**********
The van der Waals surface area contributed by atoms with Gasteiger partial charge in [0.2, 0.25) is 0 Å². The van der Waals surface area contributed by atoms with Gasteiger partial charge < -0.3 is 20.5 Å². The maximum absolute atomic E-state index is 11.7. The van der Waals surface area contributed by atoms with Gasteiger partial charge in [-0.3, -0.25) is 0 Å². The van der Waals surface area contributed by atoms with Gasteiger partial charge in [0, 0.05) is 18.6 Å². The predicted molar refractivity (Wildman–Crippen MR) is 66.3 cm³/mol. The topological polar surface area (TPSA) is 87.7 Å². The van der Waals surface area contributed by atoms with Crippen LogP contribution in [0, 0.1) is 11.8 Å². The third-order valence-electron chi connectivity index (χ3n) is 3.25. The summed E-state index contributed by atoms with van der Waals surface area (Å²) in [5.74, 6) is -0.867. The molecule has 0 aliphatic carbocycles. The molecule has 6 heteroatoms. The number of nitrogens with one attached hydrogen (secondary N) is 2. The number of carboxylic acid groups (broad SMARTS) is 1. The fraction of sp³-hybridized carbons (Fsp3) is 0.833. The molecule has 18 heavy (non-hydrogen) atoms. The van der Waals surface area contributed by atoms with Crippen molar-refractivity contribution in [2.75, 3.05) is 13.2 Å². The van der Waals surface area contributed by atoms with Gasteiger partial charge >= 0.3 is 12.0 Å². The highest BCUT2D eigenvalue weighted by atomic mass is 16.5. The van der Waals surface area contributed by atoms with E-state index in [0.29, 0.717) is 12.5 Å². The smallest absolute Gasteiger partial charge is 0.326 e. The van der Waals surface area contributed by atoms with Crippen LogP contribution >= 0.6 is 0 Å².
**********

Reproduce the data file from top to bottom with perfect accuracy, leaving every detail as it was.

The van der Waals surface area contributed by atoms with Gasteiger partial charge in [0.2, 0.25) is 0 Å². The van der Waals surface area contributed by atoms with Gasteiger partial charge < -0.3 is 20.5 Å². The maximum absolute atomic E-state index is 11.7. The van der Waals surface area contributed by atoms with Gasteiger partial charge in [-0.3, -0.25) is 0 Å². The van der Waals surface area contributed by atoms with Gasteiger partial charge in [0, 0.05) is 18.6 Å². The predicted molar refractivity (Wildman–Crippen MR) is 66.3 cm³/mol. The topological polar surface area (TPSA) is 87.7 Å². The van der Waals surface area contributed by atoms with Crippen LogP contribution in [0, 0.1) is 11.8 Å². The third-order valence-electron chi connectivity index (χ3n) is 3.25. The summed E-state index contributed by atoms with van der Waals surface area (Å²) in [5.74, 6) is -0.867. The molecule has 0 aliphatic carbocycles. The molecule has 6 heteroatoms. The number of nitrogens with one attached hydrogen (secondary N) is 2. The number of carboxylic acid groups (broad SMARTS) is 1. The fraction of sp³-hybridized carbons (Fsp3) is 0.833. The molecule has 18 heavy (non-hydrogen) atoms. The van der Waals surface area contributed by atoms with Crippen molar-refractivity contribution in [2.75, 3.05) is 13.2 Å². The van der Waals surface area contributed by atoms with Gasteiger partial charge >= 0.3 is 12.0 Å². The highest BCUT2D eigenvalue weighted by atomic mass is 16.5. The van der Waals surface area contributed by atoms with E-state index in [0.29, 0.717) is 12.5 Å². The smallest absolute Gasteiger partial charge is 0.326 e. The van der Waals surface area contributed by atoms with Crippen LogP contribution >= 0.6 is 0 Å².